eISSN: 2449-8580
ISSN: 1734-3402
Family Medicine & Primary Care Review
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4/2016
vol. 18
 
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abstract:
Original paper

Social determinants of awareness and behavior regarding STDs and HIV/AIDS among ever married women in Bangladesh

Juwel Rana
1

1.
Department of Sociology, Hajee Mohammad Danesh Science & Technology University and South Asian Youth Research Institute for Development (SAYRID), Bangladesh
Family Medicine & Primary Care Review 2016; 18, 4: 460–469
Online publish date: 2016/12/20
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Background. About 8,900 people are living with HIV/AIDS, and 1,000 AIDS-related deaths had been reported in Bangladesh by the end of 2014.

Objectives. The study investigates the social determinants of awareness and behavior regarding STDs and HIV/AIDS among ever married women in Bangladesh.

Material and methods. This cross-sectional research extracted data concerning 17,828 ever married women from the Bangladesh Demographic and Health Survey (BDHS) in 2014. The chi-square (χ2) and multinomial logistic regression model were used to identify the factors associated with knowledge, awareness and behavior concerning STDs and HIV/AIDS.

Results. Overall, 28.6% of examined ever married women have never heard of STDs or HIV/AIDS nor any of their prevention methods. Also, only 15.6% of reported women were the decision makers regarding the use of contraception during sexual intercourse, and 91.3% of women had the capacity to refuse sexual contact with their STD-infected husband/partner. Women who belong to households classified as lower class (OR = 0.525, 95% CI = 0.461–0.598) or middle class (OR = 0.643, 95% CI = 0.564–0.733) had less comprehensive knowledge and awareness of STDs and HIV/AIDS than those categorized as upper class. Women at a level of education below secondary (OR = 0.200, 95% CI = 0.179–0.223) also had less comprehensive knowledge and awareness than highly educated women. Moreover, women living in an urban residence (OR = 1.141, 95% CI = 1.003–1.297) were more likely to make the decision of using contraception and (OR = 1.546, 95% CI = 1.351–1.770) more likely to refuse sexual contact with an STD-infected husband/partner than their rural counterparts. Formally unemployed women (OR = 0.894, 95% CI = 0.793–1.010) were less likely to refuse sexual intercourse with an STD-infected husband than employed women.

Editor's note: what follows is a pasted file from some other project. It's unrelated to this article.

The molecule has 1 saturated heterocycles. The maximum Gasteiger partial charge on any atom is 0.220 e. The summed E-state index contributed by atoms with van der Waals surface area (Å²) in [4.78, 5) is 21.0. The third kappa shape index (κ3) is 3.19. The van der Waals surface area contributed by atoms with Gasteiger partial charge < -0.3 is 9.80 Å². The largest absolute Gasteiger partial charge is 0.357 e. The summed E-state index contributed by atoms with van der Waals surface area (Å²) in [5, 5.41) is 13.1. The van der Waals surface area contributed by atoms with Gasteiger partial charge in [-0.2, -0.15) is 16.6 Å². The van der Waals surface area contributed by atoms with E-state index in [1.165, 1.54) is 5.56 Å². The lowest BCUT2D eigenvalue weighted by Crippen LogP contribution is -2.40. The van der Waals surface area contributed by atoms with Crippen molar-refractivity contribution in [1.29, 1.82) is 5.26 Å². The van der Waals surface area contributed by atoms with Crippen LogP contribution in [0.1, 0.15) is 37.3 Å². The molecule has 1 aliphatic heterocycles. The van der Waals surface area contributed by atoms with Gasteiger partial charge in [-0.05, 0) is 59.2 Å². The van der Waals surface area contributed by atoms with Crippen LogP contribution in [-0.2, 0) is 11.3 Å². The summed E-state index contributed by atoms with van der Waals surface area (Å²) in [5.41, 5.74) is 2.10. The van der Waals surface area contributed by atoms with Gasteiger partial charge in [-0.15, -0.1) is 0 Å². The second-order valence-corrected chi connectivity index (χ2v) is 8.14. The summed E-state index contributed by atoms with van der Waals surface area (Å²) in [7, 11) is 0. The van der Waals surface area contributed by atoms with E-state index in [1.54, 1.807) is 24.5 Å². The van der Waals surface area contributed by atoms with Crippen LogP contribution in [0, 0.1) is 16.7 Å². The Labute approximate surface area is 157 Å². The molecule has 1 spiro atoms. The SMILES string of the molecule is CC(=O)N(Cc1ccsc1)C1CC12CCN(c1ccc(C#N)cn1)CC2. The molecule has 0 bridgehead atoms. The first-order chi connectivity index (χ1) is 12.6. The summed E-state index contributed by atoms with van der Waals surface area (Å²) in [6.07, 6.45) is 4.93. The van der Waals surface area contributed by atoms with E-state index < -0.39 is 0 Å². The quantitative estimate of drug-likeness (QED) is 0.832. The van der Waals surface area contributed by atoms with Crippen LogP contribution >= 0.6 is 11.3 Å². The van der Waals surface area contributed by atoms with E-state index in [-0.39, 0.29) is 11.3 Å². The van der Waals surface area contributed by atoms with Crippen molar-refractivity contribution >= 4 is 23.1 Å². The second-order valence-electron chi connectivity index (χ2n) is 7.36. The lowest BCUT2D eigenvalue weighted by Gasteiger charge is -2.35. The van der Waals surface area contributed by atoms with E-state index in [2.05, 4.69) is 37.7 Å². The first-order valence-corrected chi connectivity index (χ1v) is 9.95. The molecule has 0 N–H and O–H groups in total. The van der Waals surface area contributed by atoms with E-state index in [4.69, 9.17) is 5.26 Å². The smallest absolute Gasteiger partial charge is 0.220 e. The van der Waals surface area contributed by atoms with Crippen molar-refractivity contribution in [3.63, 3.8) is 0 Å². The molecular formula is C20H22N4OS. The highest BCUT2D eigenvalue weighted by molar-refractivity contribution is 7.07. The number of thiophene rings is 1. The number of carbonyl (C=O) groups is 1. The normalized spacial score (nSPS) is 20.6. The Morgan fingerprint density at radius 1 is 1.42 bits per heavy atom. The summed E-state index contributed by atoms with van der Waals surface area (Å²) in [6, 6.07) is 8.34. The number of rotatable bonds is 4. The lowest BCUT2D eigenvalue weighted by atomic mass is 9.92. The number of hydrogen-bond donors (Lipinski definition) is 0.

Conclusions. Social determinants such as education, wealth and media exposure determine the level of knowledge and awareness and affect the behavior of women concerning STDs and HIV/AIDS.
keywords:

STDs, HIV/AIDS, knowledge and awareness, behavior, social determinants

 
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